250. bottles of the best vin rouge ordinaire used at the good tables of Bordeaux, such as Mr. Fenwick sent me before.

125. bottles of Sauterne. Old and ready for use.

60. bottles of Frontignan.

60. bottles of White Hermitage of the first quality, old and ready for use.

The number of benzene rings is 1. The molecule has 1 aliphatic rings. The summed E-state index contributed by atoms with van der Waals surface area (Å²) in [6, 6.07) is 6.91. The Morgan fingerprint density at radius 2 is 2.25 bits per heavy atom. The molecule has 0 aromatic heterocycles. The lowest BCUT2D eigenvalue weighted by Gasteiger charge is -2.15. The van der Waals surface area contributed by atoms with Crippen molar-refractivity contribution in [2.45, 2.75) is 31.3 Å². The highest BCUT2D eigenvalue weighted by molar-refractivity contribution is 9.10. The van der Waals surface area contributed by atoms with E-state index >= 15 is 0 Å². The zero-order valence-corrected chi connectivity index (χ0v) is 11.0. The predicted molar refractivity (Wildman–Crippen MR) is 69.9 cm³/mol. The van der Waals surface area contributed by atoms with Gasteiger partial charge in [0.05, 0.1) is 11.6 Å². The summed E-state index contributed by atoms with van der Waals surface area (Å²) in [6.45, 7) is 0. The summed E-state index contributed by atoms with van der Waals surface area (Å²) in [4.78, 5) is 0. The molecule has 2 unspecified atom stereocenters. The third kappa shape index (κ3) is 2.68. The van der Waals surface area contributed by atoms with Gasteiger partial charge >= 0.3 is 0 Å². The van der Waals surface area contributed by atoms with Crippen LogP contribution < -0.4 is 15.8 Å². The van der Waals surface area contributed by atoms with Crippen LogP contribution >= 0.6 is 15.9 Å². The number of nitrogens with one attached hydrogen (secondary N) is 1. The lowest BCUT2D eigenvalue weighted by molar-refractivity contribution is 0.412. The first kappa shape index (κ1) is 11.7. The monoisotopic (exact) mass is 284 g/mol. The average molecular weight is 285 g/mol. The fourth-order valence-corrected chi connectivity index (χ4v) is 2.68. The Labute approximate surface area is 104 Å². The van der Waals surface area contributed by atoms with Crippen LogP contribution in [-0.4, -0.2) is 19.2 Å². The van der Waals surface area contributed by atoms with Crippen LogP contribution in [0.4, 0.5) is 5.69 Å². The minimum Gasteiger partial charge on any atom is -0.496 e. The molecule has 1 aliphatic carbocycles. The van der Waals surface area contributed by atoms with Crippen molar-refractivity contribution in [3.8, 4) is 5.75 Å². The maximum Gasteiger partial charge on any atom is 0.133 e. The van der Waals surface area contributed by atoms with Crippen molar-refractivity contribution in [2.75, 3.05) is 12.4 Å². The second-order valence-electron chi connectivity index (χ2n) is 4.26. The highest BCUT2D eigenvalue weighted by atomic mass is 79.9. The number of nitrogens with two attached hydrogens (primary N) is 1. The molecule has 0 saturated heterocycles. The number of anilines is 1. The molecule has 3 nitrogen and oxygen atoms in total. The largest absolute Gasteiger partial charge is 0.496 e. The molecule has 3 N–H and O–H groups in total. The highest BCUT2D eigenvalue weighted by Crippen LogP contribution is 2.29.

P.S. The day after writing the preceding letter, yours of June 23. and 27. came to hand. I open this, therefore to acknolege the receipt, and thank you for the information given. Soon after that date you will have received mine of May 26. and percieve, by that and this, that I had taken the liberty of asking some services from you.—Yes, the treaty is now known here, by a bold act of duty in one of our Senators, and what the sentiments upon it are, our public papers will tell you, for I take for granted they are forwarded to you from the Secretary of State’s office. The same post which brought your letter, brought also advice of the death of Bradford, Atty. Genl. the resignation of E. Randolph (retiring perhaps from the storm he saw gathering) and of the resolutions of the chamber of commerce of Boston in opposition to those of the town of Boston in General. P. Marks is dead within these 24. hours. His wife had died some months before. I omitted in my letter to mention that J. Rutledge was appointed Chief Justice in the room of Mr. Jay, and that he, Govr. Pinckney and others of that Southern constellation had pronounced themselves more desperately than any others against the treaty.—Still deliver the letters to Made. Bellanger. A true state of the case, soothing and flattering terms may perhaps produce the execution of her last promise.